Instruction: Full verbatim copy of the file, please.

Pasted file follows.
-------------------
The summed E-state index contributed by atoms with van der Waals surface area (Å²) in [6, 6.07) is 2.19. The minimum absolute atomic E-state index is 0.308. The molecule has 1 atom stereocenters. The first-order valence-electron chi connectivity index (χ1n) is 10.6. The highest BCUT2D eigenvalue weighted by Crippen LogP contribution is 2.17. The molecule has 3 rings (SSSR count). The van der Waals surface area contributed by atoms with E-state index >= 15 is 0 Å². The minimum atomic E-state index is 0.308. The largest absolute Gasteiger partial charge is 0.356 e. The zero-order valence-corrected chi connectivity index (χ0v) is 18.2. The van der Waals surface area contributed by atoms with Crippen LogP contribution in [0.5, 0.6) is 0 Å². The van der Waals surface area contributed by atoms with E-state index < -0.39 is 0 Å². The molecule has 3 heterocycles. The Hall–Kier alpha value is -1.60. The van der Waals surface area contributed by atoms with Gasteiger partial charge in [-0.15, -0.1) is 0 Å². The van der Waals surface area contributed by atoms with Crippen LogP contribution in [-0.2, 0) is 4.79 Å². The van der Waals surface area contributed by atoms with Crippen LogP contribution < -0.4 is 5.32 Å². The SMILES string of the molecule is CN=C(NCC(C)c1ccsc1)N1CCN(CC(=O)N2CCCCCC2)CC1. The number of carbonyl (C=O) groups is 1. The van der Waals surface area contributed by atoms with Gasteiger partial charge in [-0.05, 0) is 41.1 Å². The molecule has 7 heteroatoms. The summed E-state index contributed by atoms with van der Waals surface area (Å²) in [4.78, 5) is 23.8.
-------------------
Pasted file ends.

The summed E-state index contributed by atoms with van der Waals surface area (Å²) in [6, 6.07) is 2.19. The minimum absolute atomic E-state index is 0.308. The molecule has 1 atom stereocenters. The first-order valence-electron chi connectivity index (χ1n) is 10.6. The highest BCUT2D eigenvalue weighted by Crippen LogP contribution is 2.17. The molecule has 3 rings (SSSR count). The van der Waals surface area contributed by atoms with E-state index >= 15 is 0 Å². The minimum atomic E-state index is 0.308. The largest absolute Gasteiger partial charge is 0.356 e. The zero-order valence-corrected chi connectivity index (χ0v) is 18.2. The van der Waals surface area contributed by atoms with Crippen LogP contribution in [0.5, 0.6) is 0 Å². The van der Waals surface area contributed by atoms with E-state index < -0.39 is 0 Å². The molecule has 3 heterocycles. The Hall–Kier alpha value is -1.60. The van der Waals surface area contributed by atoms with Gasteiger partial charge in [-0.15, -0.1) is 0 Å². The van der Waals surface area contributed by atoms with Crippen LogP contribution in [-0.2, 0) is 4.79 Å². The van der Waals surface area contributed by atoms with Crippen LogP contribution < -0.4 is 5.32 Å². The SMILES string of the molecule is CN=C(NCC(C)c1ccsc1)N1CCN(CC(=O)N2CCCCCC2)CC1. The number of carbonyl (C=O) groups is 1. The van der Waals surface area contributed by atoms with Gasteiger partial charge in [-0.05, 0) is 41.1 Å². The molecule has 7 heteroatoms. The summed E-state index contributed by atoms with van der Waals surface area (Å²) in [4.78, 5) is 23.8.